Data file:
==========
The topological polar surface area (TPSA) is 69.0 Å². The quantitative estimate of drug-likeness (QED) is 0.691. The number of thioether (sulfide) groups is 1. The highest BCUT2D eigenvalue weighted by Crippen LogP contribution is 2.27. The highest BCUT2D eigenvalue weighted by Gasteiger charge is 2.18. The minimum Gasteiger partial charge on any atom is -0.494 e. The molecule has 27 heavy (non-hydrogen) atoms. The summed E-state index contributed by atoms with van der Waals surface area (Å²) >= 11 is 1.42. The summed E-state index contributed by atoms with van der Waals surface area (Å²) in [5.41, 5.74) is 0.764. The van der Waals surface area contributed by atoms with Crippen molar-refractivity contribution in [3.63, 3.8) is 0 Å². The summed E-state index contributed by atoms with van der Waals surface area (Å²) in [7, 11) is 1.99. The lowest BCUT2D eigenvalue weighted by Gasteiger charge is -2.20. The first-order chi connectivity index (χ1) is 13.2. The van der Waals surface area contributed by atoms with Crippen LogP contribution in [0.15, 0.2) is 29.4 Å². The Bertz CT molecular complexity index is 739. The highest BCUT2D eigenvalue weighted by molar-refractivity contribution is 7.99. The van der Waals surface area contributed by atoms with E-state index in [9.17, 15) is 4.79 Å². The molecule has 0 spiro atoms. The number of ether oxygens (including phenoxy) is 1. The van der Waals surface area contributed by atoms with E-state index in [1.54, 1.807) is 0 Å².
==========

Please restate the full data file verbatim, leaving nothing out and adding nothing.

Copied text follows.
The topological polar surface area (TPSA) is 69.0 Å². The quantitative estimate of drug-likeness (QED) is 0.691. The number of thioether (sulfide) groups is 1. The highest BCUT2D eigenvalue weighted by Crippen LogP contribution is 2.27. The highest BCUT2D eigenvalue weighted by Gasteiger charge is 2.18. The minimum Gasteiger partial charge on any atom is -0.494 e. The molecule has 27 heavy (non-hydrogen) atoms. The summed E-state index contributed by atoms with van der Waals surface area (Å²) >= 11 is 1.42. The summed E-state index contributed by atoms with van der Waals surface area (Å²) in [5.41, 5.74) is 0.764. The van der Waals surface area contributed by atoms with Crippen molar-refractivity contribution in [3.63, 3.8) is 0 Å². The summed E-state index contributed by atoms with van der Waals surface area (Å²) in [7, 11) is 1.99. The lowest BCUT2D eigenvalue weighted by Gasteiger charge is -2.20. The first-order chi connectivity index (χ1) is 13.2. The van der Waals surface area contributed by atoms with Crippen LogP contribution in [0.15, 0.2) is 29.4 Å². The Bertz CT molecular complexity index is 739. The highest BCUT2D eigenvalue weighted by molar-refractivity contribution is 7.99. The van der Waals surface area contributed by atoms with E-state index in [9.17, 15) is 4.79 Å². The molecule has 0 spiro atoms. The number of ether oxygens (including phenoxy) is 1. The van der Waals surface area contributed by atoms with E-state index in [1.54, 1.807) is 0 Å².